HBI Deals+Insights / Digital and AI

How healthcare companies are driving innovation with ‘Design Thinking’

Updating service offerings and truly understanding the needs of patients and stakeholders remains an uphill battle across an ever-more-rapidly evolving healthcare sector. For providers and medtech companies alike, an innovative approach called “Design Thinking” may provide a way forward.

HBI spoke to Craig Wills, Managing Director of Hi Mum! Said Dad, and Katya Zubareva, a Partner at L.E.K. Consulting, about how they utilise Design Thinking to help healthcare companies develop patient-centred solutions.

Design Thinking is a product design and service development methodology utilised by L.E.K. Consulting and Hi Mum! Said Dad to help healthcare companies immerse themselves in the experiences of end-users, so that they may co-create new solutions to transform patient journeys and operational workflows.

At the heart of Design Thinking lies a structured, yet flexible, process that encourages open collaboration and empowers participants to think beyond conventional boundaries.

“Design Thinking is a ‘divergent and convergent’ methodology to understand the audience – not just their demographics, but their needs, perceptions, and attitudes. This is often done through interviews, surveys, and observation,” Craig Wills summarises.


What is Design Thinking?

Design thinking is a ‘human-centred’ approach pioneered by the Design Council in 2004, intended to bring together diverse perspectives and approaches to discover creative solutions to complex and often muddied problems. The framework has proven effective across disciplines, sectors, and organisation types.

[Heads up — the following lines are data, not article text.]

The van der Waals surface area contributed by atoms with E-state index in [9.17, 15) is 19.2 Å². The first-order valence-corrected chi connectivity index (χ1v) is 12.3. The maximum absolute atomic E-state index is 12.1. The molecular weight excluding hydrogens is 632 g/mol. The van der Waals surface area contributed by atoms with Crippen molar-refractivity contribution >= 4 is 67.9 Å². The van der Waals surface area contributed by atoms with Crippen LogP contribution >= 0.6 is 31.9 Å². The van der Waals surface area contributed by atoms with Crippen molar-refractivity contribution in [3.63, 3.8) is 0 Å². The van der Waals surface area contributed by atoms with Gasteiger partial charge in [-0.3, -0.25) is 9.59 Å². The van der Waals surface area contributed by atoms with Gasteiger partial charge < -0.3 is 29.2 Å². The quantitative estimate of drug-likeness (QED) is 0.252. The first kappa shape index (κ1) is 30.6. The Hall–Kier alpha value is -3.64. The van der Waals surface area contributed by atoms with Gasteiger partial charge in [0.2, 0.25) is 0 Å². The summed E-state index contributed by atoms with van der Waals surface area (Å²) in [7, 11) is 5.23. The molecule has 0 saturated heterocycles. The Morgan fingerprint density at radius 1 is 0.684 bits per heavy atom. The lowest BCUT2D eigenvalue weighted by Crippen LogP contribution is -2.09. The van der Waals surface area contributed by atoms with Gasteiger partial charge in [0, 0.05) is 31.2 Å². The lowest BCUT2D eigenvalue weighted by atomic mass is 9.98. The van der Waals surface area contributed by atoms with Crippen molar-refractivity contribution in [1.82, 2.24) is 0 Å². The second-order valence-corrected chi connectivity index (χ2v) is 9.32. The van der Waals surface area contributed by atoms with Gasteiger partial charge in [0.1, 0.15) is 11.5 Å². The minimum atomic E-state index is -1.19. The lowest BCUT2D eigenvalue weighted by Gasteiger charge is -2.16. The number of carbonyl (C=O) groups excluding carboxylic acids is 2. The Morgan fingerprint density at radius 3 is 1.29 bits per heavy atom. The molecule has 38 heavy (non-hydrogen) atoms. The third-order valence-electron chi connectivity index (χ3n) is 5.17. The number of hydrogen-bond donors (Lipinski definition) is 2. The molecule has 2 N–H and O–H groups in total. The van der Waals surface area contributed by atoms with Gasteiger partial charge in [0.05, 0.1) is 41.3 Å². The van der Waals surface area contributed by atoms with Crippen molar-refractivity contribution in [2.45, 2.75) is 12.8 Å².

The Design Thinking process is built on the Double Diamond model, illustrated below:

The Design Thinking Double Diamond



Divergent thinking represents the information-gathering phase, where a broad set of insights, perspectives, and hypotheses are discussed, discovered and documented through engaging stakeholders and users.

Convergent thinking represents the process by which these ideas and hypotheses are validated, where the better ideas win out and accord can be reached.

The Double Diamond represents the ‘divergent/convergent’ model in both its problem-defining phases and its solution-building phases.

The four phases

The Design Thinking process is divided into four phases across the Double Diamond:

Discover: within this first phase, the divergent period can be seen as a journey of discovery, to explore the problem from the maximum number of perspectives.

Define: the following convergent period is a distillation and refinement process. The intended outcome is to reach a clear understanding of the key problem, or problem set, that the organisation needs to address with a solution.

Develop: entering the second stage of the two diamonds, the Develop phase initiates another divergent period, where different approaches to the solution are sought and collated. Where the Discover phase represents an inclusive broadening of perspectives, the Develop period encourages an inclusive and integrative co-designing process.

Deliver: The process completes during the Deliver phase, where solutions are tested, validated or discarded, and undergo iterative development. Iterative, continuous improvement is key to the Design Thinking framework.

Principles of Design Thinking

Design Thinking applies a series of principles to the design process, including:

‘Put People First’: Design Thinking is a ‘human-centred’ approach, with the greatest focus on the end user and their needs, goals, and challenges.